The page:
The Oscars of Swimming


Ryan Lochte 2010 GGA (Med)By Mike Gustafson//Correspondent

The Golden Goggle awards, set to begin in 2 months, are the Oscars of swimming. They are not only a celebration and recognition of the sport’s best accomplishments over the previous year, but they are also a red-carpeted gala. Swimmers exchange parkas and flip-flops for evening gowns, tuxes and heels. “Who’s that?” some people ask. Strange to say, but it feels like we’ve never seen some of these swimmers fully-clothed.

But my favorite part of the Golden Goggles isn’t the pageantry or fashion. Just like the Oscars, for me, it’s all about the speeches.

The difference between the Oscars and Golden Goggles, of course, is that those in attendance of the Golden Goggles have already won hardware. Most have earned a medal, hence the reason they are there in the first place. So the anticipation for the “winning envelope” isn’t as intense as the Oscars, where losers truly do feel some disappointment. At the Golden Goggles, rather than another opportunity for victory, it is the rare opportunity for recognition, coming together, and for winners to “say something.”

Think about it: When in swimming do athletes get the microphone all alone? Oh, they’re interviewed. Exhaustively so. Most interviews take place poolside, complete with huffing, puffing, and occasional droplets of nose snot. Not exactly the best platform for coherent, articulate thought. Sadly though, this is most fans’ exposure to these athletes, in that post-race interview. Unfortunately, these post-race interviews can sometimes feel lacking, since all the athletes themselves want to do is warm down. They struggle for coherent answers, they strain for complete sentences. You would, too, if you just finished a 400 IM seconds earlier. (I’d rather see poolside interviews take place after the awards, where swimmers have time to catch their breath.)

But the Golden Goggles offers winners the chance to say something. To talk without a billion ounces of lactic acid eating their muscles. To talk without the worry of a rogue nose booger sliding down their faces. To just talk.

It’s the best – and perhaps the only – opportunity for swimmers to talk without the words being rerouted by lenses or violin-soundtracked TV profile pieces. Nothing against those latter segments, but swimmers’ words aren’t exactly offered directly. Their stories and personalities are affected by story producers, cameramen and interviewers.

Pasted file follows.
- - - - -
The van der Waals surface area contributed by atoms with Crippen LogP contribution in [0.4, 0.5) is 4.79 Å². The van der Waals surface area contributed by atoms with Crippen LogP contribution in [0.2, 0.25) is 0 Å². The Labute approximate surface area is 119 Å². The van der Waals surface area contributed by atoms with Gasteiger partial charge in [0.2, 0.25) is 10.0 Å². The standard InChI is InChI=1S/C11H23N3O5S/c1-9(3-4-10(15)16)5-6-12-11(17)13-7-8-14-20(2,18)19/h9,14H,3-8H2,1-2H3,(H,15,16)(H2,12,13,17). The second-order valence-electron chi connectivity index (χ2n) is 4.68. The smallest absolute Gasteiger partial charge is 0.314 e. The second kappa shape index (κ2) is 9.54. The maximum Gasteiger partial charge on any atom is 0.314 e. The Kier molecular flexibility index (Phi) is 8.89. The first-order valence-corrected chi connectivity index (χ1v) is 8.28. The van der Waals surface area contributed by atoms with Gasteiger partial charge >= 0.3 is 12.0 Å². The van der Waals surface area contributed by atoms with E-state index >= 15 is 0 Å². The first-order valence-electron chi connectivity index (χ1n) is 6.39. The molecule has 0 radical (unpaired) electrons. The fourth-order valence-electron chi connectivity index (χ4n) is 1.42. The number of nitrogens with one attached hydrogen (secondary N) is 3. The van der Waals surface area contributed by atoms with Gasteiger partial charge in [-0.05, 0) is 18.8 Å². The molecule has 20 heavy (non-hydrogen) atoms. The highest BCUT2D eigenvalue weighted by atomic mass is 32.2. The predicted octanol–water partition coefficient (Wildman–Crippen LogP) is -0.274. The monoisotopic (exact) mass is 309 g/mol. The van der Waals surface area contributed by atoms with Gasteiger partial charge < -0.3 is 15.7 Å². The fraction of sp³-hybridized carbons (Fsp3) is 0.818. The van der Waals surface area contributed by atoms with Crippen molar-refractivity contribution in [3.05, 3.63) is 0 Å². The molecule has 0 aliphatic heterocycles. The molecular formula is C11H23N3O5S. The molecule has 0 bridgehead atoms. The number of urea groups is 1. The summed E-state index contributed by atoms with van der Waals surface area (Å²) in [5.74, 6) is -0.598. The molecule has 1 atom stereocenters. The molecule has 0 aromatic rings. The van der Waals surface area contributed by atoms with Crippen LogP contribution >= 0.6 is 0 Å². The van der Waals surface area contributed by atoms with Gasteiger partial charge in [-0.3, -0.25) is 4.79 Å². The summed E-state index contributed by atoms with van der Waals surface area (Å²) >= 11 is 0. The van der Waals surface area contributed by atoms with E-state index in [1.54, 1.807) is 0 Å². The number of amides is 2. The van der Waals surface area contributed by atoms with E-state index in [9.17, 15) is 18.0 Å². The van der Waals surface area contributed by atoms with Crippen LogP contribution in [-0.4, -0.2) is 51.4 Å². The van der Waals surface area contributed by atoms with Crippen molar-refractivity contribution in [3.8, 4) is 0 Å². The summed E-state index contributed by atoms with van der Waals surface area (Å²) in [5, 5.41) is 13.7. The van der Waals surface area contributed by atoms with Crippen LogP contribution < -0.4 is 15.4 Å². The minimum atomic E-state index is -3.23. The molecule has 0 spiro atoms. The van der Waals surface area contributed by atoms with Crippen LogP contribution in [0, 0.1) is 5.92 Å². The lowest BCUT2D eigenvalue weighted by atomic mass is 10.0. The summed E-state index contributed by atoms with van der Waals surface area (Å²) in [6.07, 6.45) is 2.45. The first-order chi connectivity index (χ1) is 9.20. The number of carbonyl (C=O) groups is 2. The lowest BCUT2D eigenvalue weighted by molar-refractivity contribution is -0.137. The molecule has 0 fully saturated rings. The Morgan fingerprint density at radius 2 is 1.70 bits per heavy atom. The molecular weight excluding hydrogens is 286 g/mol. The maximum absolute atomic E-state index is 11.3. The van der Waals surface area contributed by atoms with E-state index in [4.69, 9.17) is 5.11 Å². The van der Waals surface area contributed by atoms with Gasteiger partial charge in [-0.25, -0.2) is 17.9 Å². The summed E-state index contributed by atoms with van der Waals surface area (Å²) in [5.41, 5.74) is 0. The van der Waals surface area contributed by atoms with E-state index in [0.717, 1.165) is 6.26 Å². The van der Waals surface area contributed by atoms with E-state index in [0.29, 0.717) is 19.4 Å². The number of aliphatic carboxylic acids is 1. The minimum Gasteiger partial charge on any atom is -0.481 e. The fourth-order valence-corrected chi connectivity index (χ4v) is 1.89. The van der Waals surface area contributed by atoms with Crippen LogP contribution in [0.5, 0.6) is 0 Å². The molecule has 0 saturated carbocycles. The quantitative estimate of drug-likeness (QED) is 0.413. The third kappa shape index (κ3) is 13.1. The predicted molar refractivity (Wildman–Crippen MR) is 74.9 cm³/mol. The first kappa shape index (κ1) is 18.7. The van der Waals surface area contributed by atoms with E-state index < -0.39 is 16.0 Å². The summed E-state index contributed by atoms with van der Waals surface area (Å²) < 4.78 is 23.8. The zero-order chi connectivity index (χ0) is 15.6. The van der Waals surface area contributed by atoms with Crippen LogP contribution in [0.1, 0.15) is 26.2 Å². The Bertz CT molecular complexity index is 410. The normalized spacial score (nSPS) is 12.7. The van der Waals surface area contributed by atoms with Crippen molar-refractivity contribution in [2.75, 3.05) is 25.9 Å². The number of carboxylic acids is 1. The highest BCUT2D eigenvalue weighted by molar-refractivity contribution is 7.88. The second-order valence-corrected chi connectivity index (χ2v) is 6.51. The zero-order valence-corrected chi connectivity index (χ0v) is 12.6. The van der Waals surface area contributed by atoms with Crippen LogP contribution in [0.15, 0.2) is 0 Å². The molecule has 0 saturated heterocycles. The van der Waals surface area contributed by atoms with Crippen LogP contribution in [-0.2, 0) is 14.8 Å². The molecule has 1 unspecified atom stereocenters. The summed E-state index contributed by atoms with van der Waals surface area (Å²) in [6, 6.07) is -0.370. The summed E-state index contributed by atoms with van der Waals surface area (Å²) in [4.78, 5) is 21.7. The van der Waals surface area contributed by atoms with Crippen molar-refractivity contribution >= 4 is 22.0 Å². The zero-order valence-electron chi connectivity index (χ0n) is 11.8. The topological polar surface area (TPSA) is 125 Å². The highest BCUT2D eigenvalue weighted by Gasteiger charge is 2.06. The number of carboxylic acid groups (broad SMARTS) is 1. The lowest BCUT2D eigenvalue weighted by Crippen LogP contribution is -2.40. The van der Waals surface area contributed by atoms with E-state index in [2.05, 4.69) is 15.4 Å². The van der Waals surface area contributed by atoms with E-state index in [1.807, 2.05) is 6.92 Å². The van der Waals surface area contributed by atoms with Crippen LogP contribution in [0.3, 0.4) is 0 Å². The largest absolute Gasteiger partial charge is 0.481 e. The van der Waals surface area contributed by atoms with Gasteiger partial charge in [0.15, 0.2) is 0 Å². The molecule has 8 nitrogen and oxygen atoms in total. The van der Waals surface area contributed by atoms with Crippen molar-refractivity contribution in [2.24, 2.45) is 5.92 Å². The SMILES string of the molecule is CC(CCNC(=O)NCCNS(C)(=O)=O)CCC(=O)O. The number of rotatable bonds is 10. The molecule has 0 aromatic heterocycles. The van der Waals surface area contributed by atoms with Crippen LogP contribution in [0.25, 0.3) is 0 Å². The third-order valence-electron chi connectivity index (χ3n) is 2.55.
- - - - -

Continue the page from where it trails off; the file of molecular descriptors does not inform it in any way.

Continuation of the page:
But a speech at the Golden Goggles offers something rarely seen in sports today: The opportunity for an athlete to simply talk. To thank. To inspire. To share. There are no violins, no voice-overs, no manipulating angles. Only words.

I’m not sure this opportunity has been wholly embraced by all participants, but it should be. It’s the only time swimmers and coaches can present themselves exactly who they are. It’s the only time they can talk to the world with some preparation, removed from the pool, with only a microphone and an audience. And with a little foresight, it’s the one platform available for swim people to truly say something that they’ll be remembered for decades into the future, like Oscar winners are. Granted, not all swimmers are natural-born orators, but they needn’t give an Oscar-worthy performance to simply speak from the heart.

It’s my hope that the Golden Goggle speeches this year at the best they’ve ever been. That this special – and perhaps overlooked – part of the ceremony is embraced. It’s a rare opportunity in life to be able to talk pretty much about anything and have people listen. Of course, winners can choose to say whatever they want, however much they do or do not want to say. But to me, a microphone can be a powerful thing. Even if it’s simply used to thank those people who helped you get there. Not many swimmers and coaches have truly taken advantage of this speech-giving opportunity, but I’d love to see it happen. I’d love if, in 30 years, we could look back at this awards ceremony not as just a fundraiser or a recognition event, but as an opportunity to talk without the producers, without the interviewers, without the cameras, without the violins.

The Golden Goggles are the Oscars of swimming.

We come for the gala. And we should stay for the speeches.

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